Eye to Eye
By Walter Ang
May 28, 2000
I started out wanting to wear contact lenses because I hated my heavy clunky glasses. Aside from the fact that it dug, nay, excavated holes into the bridge of my nose, I was in high school and I flat out refused to wear the thick black plastic frames that I was supposed to get. (They may be all the rage now, but back then, it was a different story.)
In addition to not wanting to look like a doofus (even moreso), I had a more serious reason for convincing my parents to agree to the contacts. My prescription was increasing by as much as a hundred in one year. This prompted me to ask my optometrist if there was any way to slow it down. Fortunately for me, it turned out that contacts could significantly reduce the pace of prescription increases. Woohoo! Even though I still have to wear glasses (whenever I'm not wearing contacts), I got my contacts. Soon, the craters in my nose started to fill out and my prescription stopped increasing as quickly as before.
Contacts offer freedom from restraint. In case I have to chase somebody for whatever reason, I don't have to worry about holding on to my glasses as I run down the street. Not that I'd ever had to or would want to do that. Conversely, I may have to run away from someone chasing me.
But as with all good things, there are certain consequences that you have to live with. The hassles and perils of wearing contacts knows no bounds.
Every time dust gets in my eyes, I'm reduced to a whimpering, blinking fool. My eyes tear up as I ask for tissue and reach for my lubricant to wash away the intrusive particle. It'd be fine if this happened indoors, but it usually happens to lucky me while I'm crossing a street. I get stuck in the middle of the lane and holler at who's ever with me not to, for the love of heaven, leave me. And to think I live in the Binondo area, where 90% of the dust is composed of horses' droppings (courtesy of the calesas). Shudder!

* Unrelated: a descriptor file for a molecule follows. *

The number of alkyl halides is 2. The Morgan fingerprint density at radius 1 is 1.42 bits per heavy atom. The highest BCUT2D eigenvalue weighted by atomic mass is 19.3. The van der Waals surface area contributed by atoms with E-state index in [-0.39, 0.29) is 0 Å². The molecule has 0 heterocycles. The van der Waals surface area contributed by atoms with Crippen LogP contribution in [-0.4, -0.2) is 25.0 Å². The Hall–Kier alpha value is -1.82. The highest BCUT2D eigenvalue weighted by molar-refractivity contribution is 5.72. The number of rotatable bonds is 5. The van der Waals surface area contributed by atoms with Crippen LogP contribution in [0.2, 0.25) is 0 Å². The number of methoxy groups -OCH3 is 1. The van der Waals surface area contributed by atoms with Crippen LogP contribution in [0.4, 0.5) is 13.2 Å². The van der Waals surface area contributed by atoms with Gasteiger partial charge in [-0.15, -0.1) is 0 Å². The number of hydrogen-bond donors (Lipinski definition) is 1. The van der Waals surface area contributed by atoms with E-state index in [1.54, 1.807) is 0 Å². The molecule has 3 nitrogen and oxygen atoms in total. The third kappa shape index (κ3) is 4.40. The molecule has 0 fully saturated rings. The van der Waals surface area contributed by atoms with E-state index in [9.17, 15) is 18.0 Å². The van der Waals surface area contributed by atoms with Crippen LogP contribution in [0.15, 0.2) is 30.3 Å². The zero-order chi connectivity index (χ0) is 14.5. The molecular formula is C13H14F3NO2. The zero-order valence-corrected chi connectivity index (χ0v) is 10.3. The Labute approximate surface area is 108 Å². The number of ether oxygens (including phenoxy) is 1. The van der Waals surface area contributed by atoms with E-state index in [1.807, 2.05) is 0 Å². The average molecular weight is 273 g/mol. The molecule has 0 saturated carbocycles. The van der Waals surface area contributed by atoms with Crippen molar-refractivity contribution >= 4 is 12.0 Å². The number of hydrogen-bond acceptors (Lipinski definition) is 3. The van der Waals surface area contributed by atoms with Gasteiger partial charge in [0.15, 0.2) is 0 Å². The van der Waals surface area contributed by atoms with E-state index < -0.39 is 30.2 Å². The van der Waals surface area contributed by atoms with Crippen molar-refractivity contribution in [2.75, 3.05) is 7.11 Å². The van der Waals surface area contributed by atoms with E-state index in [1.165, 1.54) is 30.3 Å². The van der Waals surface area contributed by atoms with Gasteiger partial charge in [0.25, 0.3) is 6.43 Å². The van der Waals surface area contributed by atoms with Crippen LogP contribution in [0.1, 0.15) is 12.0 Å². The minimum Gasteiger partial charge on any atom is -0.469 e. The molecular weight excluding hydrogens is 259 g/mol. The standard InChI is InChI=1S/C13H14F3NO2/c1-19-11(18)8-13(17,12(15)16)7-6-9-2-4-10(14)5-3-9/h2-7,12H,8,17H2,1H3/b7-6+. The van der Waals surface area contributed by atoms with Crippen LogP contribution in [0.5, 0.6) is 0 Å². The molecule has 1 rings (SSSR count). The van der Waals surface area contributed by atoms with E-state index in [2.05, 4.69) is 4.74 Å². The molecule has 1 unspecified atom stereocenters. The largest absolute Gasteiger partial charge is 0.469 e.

I used to wear soft contact lenses, but they were a pain to wash and maintain: there are about ten thousand solutions and tablets that you need to buy and use. It was messy, confusing, frustrating, and very tiring. I didn't want to have the act of washing my lenses serve as a metaphor for my life. My life was messy, confusing, frustrating, and tiring enough without having to devote time to cleaning lenses when I could very well use the time to do other things (like being confused, frustrated and tired). So I shifted to gas permeable lenses because you only need tap water to clean them.
I must point out, however, the revelation that I had during my short relationship with soft lenses. I'd seen a poster for another brand wherein a pair of hands stretched and twisted a lens to prove its strength and durability. So one day, I decided to try it out on my own lesser known brand of lenses. That's when I found out why my brand was not as famous: the moment I tried to stretch the lens, it ripped apart in half.
Contacts are very capricious objects. They serve well, but then there are days you wish you'd rather be blind than have to get anywhere near a pair. Every time someone in the household loses a lens, we all have to get down on all fours and grope like fools. We'll spend many tension filled minutes looking and looking, scouring the floor and making people lift up their shoes so we can check the soles, only to find out the lens was "in my eye all along!". Either that or it'd be stuck on the wearer's nose, plastered on the tip like a clown's red ball nose.